I'd like to think this impacts both sides if it continues to gain popularity. You'd be amazed at the increased efficiencies when it's your own money you are spending. I sit here with a chest cold, at work and unlikely to waste $150 to see the doctor. It does work both from the premium side as well as the efficiency side. Give me an example of what you mean by a supply side solutin that doesn't ential larger government or regulation.


12 posted on 01/09/2007 10:31:16 AM PST by Bogeygolfer
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To: Bogeygolfer
"Give me an example of what you mean by a supply side solutin that doesn't ential larger government or regulation."

Eliminate the laws that require me to visit a physician in order to purchase medication.

I have asthma. Albuterol, one of the mildest medications available to treat asthma, is only available with a prescription. Epinephrine and all it's nasty side effects is available over the counter, however.

I'm educated and know how to read the Physicians' Desk Reference. I do not want or need someone else's permission to self-medicate. If someone less knowledgeable wishes to obtain a physician's opinion first, they are more than welcome.

This will also free-up time for doctors to treat the serioulsy ill.

13 posted on 01/09/2007 10:58:41 AM PST by 10mm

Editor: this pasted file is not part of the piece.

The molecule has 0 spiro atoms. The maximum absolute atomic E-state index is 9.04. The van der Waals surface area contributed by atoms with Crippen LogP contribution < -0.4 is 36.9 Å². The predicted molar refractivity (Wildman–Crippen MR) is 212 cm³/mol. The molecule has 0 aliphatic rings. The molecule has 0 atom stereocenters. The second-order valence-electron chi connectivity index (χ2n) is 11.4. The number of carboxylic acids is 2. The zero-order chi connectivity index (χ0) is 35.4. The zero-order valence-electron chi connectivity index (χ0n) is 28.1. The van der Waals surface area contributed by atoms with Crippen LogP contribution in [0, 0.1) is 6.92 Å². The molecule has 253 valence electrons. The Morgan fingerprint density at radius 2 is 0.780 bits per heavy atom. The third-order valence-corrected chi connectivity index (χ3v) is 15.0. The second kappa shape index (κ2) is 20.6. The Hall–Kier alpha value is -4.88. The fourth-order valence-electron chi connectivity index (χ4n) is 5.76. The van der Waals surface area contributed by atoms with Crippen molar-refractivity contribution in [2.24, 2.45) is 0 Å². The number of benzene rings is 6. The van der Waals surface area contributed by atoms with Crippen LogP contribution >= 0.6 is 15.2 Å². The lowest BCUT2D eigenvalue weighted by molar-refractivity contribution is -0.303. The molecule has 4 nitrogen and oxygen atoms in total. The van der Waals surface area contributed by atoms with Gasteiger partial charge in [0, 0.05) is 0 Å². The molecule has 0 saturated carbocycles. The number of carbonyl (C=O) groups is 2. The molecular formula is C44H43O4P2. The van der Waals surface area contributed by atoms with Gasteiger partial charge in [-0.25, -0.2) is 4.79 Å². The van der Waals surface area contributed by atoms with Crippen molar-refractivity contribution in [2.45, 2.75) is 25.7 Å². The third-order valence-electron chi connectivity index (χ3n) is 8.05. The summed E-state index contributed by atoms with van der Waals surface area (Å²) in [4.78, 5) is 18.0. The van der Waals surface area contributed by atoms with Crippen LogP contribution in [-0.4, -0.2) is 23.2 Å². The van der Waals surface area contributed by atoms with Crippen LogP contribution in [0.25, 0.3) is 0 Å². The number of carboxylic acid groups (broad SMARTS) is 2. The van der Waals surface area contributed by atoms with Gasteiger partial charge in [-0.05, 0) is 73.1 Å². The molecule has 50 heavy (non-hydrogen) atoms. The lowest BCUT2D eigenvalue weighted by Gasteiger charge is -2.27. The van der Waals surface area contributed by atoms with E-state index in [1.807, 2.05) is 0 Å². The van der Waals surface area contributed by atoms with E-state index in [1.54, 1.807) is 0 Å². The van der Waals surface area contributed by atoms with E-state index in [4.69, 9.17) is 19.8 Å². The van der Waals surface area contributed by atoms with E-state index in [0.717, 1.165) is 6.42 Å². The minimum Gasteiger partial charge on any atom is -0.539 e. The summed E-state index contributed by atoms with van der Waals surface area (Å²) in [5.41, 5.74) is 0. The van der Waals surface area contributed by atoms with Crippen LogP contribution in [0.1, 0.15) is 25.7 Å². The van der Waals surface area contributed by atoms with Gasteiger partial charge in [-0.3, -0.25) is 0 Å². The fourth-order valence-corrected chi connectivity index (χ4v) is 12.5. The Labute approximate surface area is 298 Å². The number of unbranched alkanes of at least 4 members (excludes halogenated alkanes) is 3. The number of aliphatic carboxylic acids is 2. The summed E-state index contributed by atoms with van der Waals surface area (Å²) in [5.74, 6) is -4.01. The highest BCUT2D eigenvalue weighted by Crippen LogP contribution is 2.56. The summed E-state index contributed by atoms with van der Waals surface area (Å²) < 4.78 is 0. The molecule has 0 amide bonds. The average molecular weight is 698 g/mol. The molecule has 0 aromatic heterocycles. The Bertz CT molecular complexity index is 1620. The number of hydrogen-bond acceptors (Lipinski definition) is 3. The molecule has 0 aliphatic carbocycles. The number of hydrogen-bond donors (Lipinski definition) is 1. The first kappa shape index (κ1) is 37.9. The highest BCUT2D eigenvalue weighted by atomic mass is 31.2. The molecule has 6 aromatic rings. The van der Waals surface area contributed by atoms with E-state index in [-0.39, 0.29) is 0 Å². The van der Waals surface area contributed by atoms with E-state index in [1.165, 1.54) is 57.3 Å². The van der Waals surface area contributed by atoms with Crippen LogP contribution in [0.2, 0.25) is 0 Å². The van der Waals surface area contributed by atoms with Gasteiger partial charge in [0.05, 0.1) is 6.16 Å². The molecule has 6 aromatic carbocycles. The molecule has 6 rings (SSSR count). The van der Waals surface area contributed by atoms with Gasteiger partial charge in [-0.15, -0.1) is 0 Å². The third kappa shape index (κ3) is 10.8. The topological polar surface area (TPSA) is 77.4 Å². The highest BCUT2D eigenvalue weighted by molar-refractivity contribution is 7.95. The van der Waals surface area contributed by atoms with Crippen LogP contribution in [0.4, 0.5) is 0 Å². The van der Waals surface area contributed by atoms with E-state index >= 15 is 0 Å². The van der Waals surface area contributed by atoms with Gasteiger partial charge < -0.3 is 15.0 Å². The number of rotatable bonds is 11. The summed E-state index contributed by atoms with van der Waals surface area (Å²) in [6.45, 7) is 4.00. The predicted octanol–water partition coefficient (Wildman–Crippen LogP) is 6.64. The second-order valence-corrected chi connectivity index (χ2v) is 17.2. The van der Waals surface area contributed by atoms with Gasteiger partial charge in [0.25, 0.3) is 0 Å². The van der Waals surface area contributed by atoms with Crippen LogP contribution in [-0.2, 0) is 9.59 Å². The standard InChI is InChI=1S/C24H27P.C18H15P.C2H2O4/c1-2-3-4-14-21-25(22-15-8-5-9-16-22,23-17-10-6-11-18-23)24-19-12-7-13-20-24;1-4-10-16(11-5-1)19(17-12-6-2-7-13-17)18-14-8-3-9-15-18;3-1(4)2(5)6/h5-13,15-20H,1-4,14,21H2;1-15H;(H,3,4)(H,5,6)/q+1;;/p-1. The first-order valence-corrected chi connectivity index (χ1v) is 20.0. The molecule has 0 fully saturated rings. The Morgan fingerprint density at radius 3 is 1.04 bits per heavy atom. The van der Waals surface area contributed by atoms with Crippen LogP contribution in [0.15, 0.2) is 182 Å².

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To: Bogeygolfer

It is true that if your supply is fixed (as it is), then cutting demand will cause the price to decline. So a demand side solution that reduces demand might cause a price decline. But that's not what they've got planned. They are planning to find new ways to finance demand, and that means more demand. On occasion, they try to suppress demand, but while that might reduce the price, it does not increase the overall welfare. Telling people they cannot get healthcare that they want is not a positive result. The purpose of the economy is to satisfy wants, not to decide what the wants should be. In a free society, people make their own decisions as to how much healthcare they will demand.

My supply side solutions are basically to reduce the regulation that has restricted the number of doctors and other healthcare professionals. Also, get the government out of the business of telling people that they can't invest in the healthcare industry. Our healthcare regulations are designed to stifle production. It doesn't take an economist to see that reducing supply is a sure fire recipe to drive up costs.

The current regulatory scheme is based on the fundamentally false theory that if you restrict how much producers pay for the inputs they use to produce healthcare, then you can pass the savings on to the consumer. But regulating how much people can spend on producing healthcare does nothing to reduce price. The price of a commodity only reflects costs of production in a purely competitive market, and the healthcare industry is far from that.


14 posted on 01/09/2007 10:59:38 AM PST by Brilliant
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To: 10mm; Brilliant